A proposal to sell off Corowa's saleyards has been rejected by Federation Council mayor Pat Bourke.
Offloading the livestock market is one of 77 recommendations made by Newcastle University professor Joseph Drew in his final report considering the council's financial status and advantages and disadvantages of amalgamation.
The academic was engaged by the council in July to assess its viability and produced a 128-page report which concluded Federation has "significant financial sustainability challenges".
"The problems go back decades and were further exacerbated by the ill-conceived amalgamation," Professor Drew noted, referring to the union of Corowa and Urana councils which saw Federation formed in 2016.
He flags the need for a special rate variation but warns it is only one element and other measures are needed.
Professor Drew's recommendations include the classification of spending as core or discretionary, a better focus on roads maintenance and considering making some 'dry access only' and converting a number from sealed to unsealed and improved budget management.
It also suggested that the council divest itself of management of Corowa's Ball Park caravan park and aquatic centre on the basis they're non-core services, overstretch staff and create risk.
Similarly, Professor Drew states "we need to consider whether it might be advisable to remove the long-term risk and distraction posed by the saleyard business".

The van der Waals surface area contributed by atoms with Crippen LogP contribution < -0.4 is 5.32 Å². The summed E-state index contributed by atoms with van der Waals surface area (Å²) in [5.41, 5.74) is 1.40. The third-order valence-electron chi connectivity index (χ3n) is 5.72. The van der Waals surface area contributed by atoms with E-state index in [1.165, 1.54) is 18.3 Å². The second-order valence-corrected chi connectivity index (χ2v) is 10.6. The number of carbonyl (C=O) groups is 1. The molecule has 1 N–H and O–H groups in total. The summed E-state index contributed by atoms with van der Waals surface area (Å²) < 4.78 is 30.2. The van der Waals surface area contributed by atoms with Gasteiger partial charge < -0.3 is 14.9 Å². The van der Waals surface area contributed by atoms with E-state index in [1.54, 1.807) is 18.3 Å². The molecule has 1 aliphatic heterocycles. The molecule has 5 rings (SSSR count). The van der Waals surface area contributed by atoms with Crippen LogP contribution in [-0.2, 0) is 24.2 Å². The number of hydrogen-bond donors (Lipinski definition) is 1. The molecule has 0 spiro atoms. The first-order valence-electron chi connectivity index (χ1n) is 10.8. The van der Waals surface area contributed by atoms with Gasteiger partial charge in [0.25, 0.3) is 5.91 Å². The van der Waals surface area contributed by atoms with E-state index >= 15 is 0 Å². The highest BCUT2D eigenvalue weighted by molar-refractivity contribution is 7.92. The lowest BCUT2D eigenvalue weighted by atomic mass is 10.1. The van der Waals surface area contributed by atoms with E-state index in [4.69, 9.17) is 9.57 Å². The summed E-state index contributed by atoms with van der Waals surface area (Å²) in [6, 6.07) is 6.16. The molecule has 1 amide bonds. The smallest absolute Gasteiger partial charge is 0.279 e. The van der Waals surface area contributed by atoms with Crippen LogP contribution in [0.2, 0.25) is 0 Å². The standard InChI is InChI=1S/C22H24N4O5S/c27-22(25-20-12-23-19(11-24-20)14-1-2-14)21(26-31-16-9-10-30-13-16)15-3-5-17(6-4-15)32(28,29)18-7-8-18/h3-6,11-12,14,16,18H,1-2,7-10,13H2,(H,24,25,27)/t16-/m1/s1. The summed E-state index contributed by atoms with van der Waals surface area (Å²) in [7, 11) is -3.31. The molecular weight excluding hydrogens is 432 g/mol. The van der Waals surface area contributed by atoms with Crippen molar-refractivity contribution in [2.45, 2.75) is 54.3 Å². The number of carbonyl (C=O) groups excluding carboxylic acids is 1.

"Physical saleyards may continue to lose volume to online and direct options in the future and council could ultimately be left with an unsaleable asset," he advised.
Cr Bourke said as a business person, he disagreed with Professor Drew's opinion, pointing out a $9.2 million upgrade to expand the saleyards was due to be completed early next year.
"Why would we sell the saleyards when they're completely up to date and we're debt-free there and the state government came in and helped with the funding for the work there?" Cr Bourke pondered.
"The money's been spent and now it's time to earn a dollar."
The mayor was more amenable to the road recommendations.
"That is really commonsense because it would take an enormous amount of funding to update them all, so we've got to really prioritise our roads/bus routes that need to be kept in good shape," Cr Bourke said.
"It's a bit like when you go out to Bourke and you're not allowed to drive on some roads."
Cr Bourke also noted the report stressed the need for ongoing councillor representation from the north of the shire and said it showed the council was not being idle.
"All those bickering and all the ex-mayors and ex-councillors who have been knocking council for the last four years, saying 'what have they done, what is this mess?'; that is a whole heap of rot and the report sets that out," he said.
"It shows we're making a difference and building a financial picture and it proves Corowa led the merger and saw the minister because they were in financial difficulty and Urana wasn't the poor cousin."
Professor Drew's report and recommendations were tabled at the council's meeting on November 28 and further discussion on it is expected at the December gathering.
Having only a year with the tiered supervision structure was deemed to be insufficient to realise benefits or savings and created uncertainty with staffing.